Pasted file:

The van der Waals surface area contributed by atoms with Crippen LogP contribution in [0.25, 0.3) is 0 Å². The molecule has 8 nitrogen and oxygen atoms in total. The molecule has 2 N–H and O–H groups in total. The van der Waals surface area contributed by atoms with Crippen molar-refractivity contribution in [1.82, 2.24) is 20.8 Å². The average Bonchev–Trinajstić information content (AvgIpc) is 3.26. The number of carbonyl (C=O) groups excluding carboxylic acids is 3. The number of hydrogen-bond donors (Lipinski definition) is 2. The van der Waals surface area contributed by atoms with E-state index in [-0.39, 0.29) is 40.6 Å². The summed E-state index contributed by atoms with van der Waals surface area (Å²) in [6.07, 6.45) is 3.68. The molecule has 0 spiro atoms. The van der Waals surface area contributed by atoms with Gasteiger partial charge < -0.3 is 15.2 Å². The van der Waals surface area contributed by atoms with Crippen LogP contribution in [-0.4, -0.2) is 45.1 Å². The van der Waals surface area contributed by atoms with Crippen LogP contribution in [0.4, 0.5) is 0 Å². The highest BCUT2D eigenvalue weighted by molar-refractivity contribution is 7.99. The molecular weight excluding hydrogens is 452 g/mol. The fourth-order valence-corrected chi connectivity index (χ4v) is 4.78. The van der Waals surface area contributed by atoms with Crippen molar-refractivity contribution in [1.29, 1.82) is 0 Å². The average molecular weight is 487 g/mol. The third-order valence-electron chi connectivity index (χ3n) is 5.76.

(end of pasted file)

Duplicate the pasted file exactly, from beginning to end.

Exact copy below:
The van der Waals surface area contributed by atoms with Crippen LogP contribution in [0.25, 0.3) is 0 Å². The molecule has 8 nitrogen and oxygen atoms in total. The molecule has 2 N–H and O–H groups in total. The van der Waals surface area contributed by atoms with Crippen molar-refractivity contribution in [1.82, 2.24) is 20.8 Å². The average Bonchev–Trinajstić information content (AvgIpc) is 3.26. The number of carbonyl (C=O) groups excluding carboxylic acids is 3. The number of hydrogen-bond donors (Lipinski definition) is 2. The van der Waals surface area contributed by atoms with E-state index in [-0.39, 0.29) is 40.6 Å². The summed E-state index contributed by atoms with van der Waals surface area (Å²) in [6.07, 6.45) is 3.68. The molecule has 0 spiro atoms. The van der Waals surface area contributed by atoms with Gasteiger partial charge < -0.3 is 15.2 Å². The van der Waals surface area contributed by atoms with Crippen LogP contribution in [-0.4, -0.2) is 45.1 Å². The van der Waals surface area contributed by atoms with Crippen LogP contribution in [0.4, 0.5) is 0 Å². The highest BCUT2D eigenvalue weighted by molar-refractivity contribution is 7.99. The molecular weight excluding hydrogens is 452 g/mol. The fourth-order valence-corrected chi connectivity index (χ4v) is 4.78. The van der Waals surface area contributed by atoms with Crippen molar-refractivity contribution in [1.29, 1.82) is 0 Å². The average molecular weight is 487 g/mol. The third-order valence-electron chi connectivity index (χ3n) is 5.76.